News » Whistler

Candidates sport different shades of green

Current councillors, mayor cross-examined at environment all candidates meeting



The microscope lens was placed over the three councillors seeking re-election and Mayor Ken Melamed during the final all candidate meeting of this election.

And while most candidates present at the AWARE-hosted event on Wednesday, Nov. 5, got a chance to field at least one question on green issues, almost half of the public’s queries were directed only at incumbents.

The community wanted current councillors to explain when the residents of Alta Lake could expect sewer upgrades and whether they support ATV and snowmobile centred businesses.

To most questions, the incumbents — Ralph Forsyth, Bob Lorriman, Eckhard Zeidler and Melamed — went over the municipality’s role and explained relevant background information. The four council members also corrected factual errors in several questions asked that evening.

About 150 people attended the environment-focused all candidates meeting, which was the last chance for the public to see most candidates on the same stage before the Nov. 15 election. Candidates’ shades of green were exposed, as topics ranged from Whistler University, to making sure the Olympics are “green”, to lifestyle choices.

The last question of the night, aimed only at Melamed, asked about his thoughts on Whistler’s dependence on long-haul vacation travellers.

“We are on a journey to sustainability, but we never claimed to be already sustainable,” Melamed responded.

“We will not stop being a long-haul destination resort, but we need to wean ourselves off that.”

The evening began with two-minute presentations from each candidate. The AWARE board then asked most of the council hopefuls to answer one of five prepared questions, before questions were accepted from the public.

Most candidates agreed that Whistler’s natural environment should be protected and promised to continue the momentum established by previous councils. The word “communication” was also thrown around often throughout the meeting.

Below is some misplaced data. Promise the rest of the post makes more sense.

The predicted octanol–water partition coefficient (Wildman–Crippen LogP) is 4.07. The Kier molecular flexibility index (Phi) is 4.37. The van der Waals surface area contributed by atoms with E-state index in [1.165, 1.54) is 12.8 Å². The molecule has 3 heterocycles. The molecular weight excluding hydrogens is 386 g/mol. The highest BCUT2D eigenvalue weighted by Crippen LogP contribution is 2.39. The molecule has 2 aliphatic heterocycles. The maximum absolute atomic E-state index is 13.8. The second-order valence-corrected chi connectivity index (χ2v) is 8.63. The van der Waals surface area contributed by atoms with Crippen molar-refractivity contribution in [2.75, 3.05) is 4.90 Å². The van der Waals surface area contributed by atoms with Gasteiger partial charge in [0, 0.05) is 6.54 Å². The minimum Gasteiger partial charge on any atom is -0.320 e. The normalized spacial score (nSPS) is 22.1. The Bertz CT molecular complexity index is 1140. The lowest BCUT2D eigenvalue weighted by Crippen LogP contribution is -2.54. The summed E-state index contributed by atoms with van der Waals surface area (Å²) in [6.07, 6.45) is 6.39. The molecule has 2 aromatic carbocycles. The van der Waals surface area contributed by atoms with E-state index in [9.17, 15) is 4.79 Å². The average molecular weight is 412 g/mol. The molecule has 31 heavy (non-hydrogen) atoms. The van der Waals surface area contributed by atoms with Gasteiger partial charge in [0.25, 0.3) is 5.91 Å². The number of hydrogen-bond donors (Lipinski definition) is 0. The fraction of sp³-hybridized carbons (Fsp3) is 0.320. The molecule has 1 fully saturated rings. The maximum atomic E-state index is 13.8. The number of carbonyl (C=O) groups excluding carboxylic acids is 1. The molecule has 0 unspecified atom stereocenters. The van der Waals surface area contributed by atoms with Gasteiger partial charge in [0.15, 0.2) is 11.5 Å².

Chris Quinlan — whose resume includes being a board member of the Chamber of Commerce and the Whistler Restaurant Association — spoke about managing business waste better. He said while many businesses now use environmentally-friendly packaging, it is still difficult to dispose of this waste properly.

Psychologist Stephen Milstein talked about importance of discerning “needs” versus “wants” when it comes to the environment, and pledged “to foster collaboration and reach for consensus.”

Ted Milner, on the other hand, acknowledged his strength as a “finance guy,” but said he supports the bed cap, the Protected Area Network (PAN) and organizations like AWARE.

The question period allowed some candidate’s environmental promises to be tested.

Realtor David Sharpe was asked whether he supported Doug Player’s proposal to build a university next to wetlands near Function Junction. While Sharpe never clearly answered the question, he said he would consult environmental scientists before doing anything. He also said “there is a percentage of the Alpha Creek Lands that are developable.”

And mayoral candidate Kristi Wells got a chance to re-explain her position on the bed cap, following her controversial comments at an earlier all candidates meeting that the policy was “archaic”. Her comments were further fleshed out at Monday’s mayoral debate (see related story).

Mayoral candidates Jag Bhandari and Miro Kolvek were missing during the evening, along with council candidates Shane Bennett and Christopher Reading, who announced last week that he is no longer interested in running.  

Chris Vernon-Jarvis was the only school trustee candidate present.